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Field Peas with Ham

Looking for a delicious recipe that is perfect for fall and winter nights? Try Field Peas with Ham. 

Field peas with ham, how to cook field peas, local Oklahoma farms, eat local

Recently, I picked up a few things from local producers, Cattle Tracks and Rowdy Stickhorse Wild Acres. Both are family farms here in Oklahoma. I wanted to introduce you to these great local farms and share with you a tasty dish I made with their products. I created Field Peas with Ham with Dried Field Peas from Cattle Tracks and Ham Hocks from Rowdy Stickhorse. Simple, tasty, and great for this winter that just won’t end.

I created Field Peas with Ham with Dried Field Peas from Cattle Tracks and Ham Hocks from Rowdy Stickhorse. Simple, tasty, and great for cold nights.

Cattle Tracks/John’s Farm 

A family owned farm in Fairview, Oklahoma. They are Certified organic, non-GMO project verified, Animal Welfare Approved farm. They offer beef, wheat, flour, seasonings, and beef jerky. They have numerous retail locations around the state. I order their products through both the Oklahoma Food Co0op and at the OSU-OKC Farmers Market on the 1st Saturday of the month. 

Rowdy Stickhorse Wild Acres

A certified naturally grown family farm located outside of Covington Oklahoma. They offer Beef, Pork, Lamb, Goat, Eggs, Bird Feed, Goats milk herbal products (Soaps, Creams, and Laundry Powder, etc.) I have also ordered from them through the Oklahoma Food Co-op and the Oklahoma Farm to Fork Market truck.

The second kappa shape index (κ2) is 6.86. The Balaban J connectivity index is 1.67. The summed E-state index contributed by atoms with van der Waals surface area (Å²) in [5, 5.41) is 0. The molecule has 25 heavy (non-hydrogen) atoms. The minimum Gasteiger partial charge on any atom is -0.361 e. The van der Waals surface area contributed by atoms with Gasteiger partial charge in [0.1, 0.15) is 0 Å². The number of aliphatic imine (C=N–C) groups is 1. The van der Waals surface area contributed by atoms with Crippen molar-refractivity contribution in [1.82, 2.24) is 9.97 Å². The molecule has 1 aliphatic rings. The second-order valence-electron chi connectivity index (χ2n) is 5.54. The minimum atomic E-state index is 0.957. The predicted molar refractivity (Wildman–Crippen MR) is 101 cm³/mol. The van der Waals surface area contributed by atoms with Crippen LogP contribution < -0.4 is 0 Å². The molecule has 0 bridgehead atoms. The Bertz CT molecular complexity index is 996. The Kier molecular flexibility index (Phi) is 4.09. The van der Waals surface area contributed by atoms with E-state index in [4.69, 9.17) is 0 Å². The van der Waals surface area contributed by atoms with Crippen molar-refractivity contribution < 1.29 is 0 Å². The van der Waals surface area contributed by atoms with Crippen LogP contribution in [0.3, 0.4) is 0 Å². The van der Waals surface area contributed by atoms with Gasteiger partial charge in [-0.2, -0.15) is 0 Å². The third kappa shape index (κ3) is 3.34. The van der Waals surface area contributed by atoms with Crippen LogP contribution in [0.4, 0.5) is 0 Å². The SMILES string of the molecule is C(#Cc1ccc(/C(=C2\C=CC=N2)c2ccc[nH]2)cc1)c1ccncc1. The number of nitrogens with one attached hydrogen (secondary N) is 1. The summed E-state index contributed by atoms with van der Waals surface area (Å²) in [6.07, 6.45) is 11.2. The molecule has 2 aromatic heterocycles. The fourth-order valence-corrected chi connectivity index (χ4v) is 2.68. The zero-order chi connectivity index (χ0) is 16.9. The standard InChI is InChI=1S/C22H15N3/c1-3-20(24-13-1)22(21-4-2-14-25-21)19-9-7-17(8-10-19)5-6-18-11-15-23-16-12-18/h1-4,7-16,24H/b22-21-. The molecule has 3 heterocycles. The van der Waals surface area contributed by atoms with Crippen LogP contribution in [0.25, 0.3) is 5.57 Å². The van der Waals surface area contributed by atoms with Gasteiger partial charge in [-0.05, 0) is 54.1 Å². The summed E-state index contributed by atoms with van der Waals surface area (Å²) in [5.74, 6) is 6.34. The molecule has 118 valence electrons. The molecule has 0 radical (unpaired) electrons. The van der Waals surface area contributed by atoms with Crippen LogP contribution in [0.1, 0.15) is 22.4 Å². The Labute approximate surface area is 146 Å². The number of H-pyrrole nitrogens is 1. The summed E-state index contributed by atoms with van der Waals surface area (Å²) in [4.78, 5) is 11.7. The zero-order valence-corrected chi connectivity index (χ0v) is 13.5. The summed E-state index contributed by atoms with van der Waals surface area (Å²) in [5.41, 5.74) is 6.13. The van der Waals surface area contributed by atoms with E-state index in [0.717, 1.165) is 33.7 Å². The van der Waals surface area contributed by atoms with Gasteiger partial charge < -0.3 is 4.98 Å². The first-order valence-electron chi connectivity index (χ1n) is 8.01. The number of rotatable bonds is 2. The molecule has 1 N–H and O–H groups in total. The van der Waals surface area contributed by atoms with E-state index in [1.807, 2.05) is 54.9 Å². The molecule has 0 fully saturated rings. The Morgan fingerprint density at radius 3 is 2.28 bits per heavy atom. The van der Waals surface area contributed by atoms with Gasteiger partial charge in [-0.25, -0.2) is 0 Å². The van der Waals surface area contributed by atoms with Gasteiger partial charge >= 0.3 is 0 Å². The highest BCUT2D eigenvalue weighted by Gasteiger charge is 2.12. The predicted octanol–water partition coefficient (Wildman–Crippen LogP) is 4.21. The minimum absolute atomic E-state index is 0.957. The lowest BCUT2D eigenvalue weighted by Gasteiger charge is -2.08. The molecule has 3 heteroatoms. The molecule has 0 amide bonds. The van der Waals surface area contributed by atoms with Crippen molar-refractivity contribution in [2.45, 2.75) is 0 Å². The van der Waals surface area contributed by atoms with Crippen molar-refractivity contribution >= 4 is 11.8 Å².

This truck is an old yellow school bus that travels the state of Oklahoma (on a schedule).  A group of Oklahoma farmers gathers together to bring you farm fresh, clean food directly from their farms to you. You can find everything from local meat, cheese, bakery items, fruits, vegetables, canned goods, and household items like laundry soap with goat’s milk. I usually pick up at Mercy’s Heart Hospital North on Memorial in Oklahoma City Thursday afternoons.

Cooking Peas and Beans

The field peas from Cattle Tracks/John’s Farm were a combination of organic Black-eyes, Victors, Chinese Reds, Red Rippers. With any dried bean or pea, soaking overnight in water is the preferred method to remove make them easier to digest. You could also do the rapid soak method of bringing the peas to a rapid boil for 3 minutes. Remove from heat, cover and let stand for 1 hour. 

Dried peas and beans can cause some to get a little gassy. I add a 2″ x 2″ square of dried kelp (seaweed) to all my beans and peas to help eliminate the “toot”. It doesn’t add any flavor to the dish and is removed before serving. You can pick it up at most large grocery stores or any Asian market. I get mine at Cao Nguyen on Military and NW 26th in Oklahoma City.

This dish, Field Peas with Ham is a simple and delicious dish I know you are going to enjoy. Serve it with cornbread, corn tortillas, or try something different with my Irish Soda Bread.

Field Peas with Ham

Field peas with ham, how to cook field peas, local Oklahoma farms, eat local


  • 1 pound dried peas
  • 3 cups chicken broth + water to cover peas
  • 1 ham bone or 2 ham hocks
  • 2 Tablespoon chopped fresh cilantro or 1 Tablespoon dried cilantro
  • 1/2 medium onion, chopped (about 1/2 cup)
  • 2 cloves garlic, minced
  • 1 bay leaf
  • 1 teaspoon cumin
  • 2″x 2″ piece of dried kelp, optional
  • Garnish: freshly chopped cilantro, optional


  1. Soak peas overnight.
  2. Drain peas and place them in a large Dutch oven. Add fresh water to cover them by 2″.
  3. Add all remaining ingredients
  4. Bring to a boil. Reduce to simmer, cover, and cook for 1 hour.
  5. Remove ham bone or ham hocks, kelp, and bay leaf. 
  6. Once the ham has cooled enough to work with, remove the meat and return to the peas.
  7. Spoon peas into individual serving bowls. Garnish with chopped cilantro if desired and serve.

For more great recipes and family related articles, be sure to check out my website, Little Family Adventure.


Tips for Transitioning to a Green Life

Going green can be overwhelming. If you take it one step at a time though it’s not so hard and can be rewarding. 

Tips for Transitioning to a Green Life, Eco-friendly Tips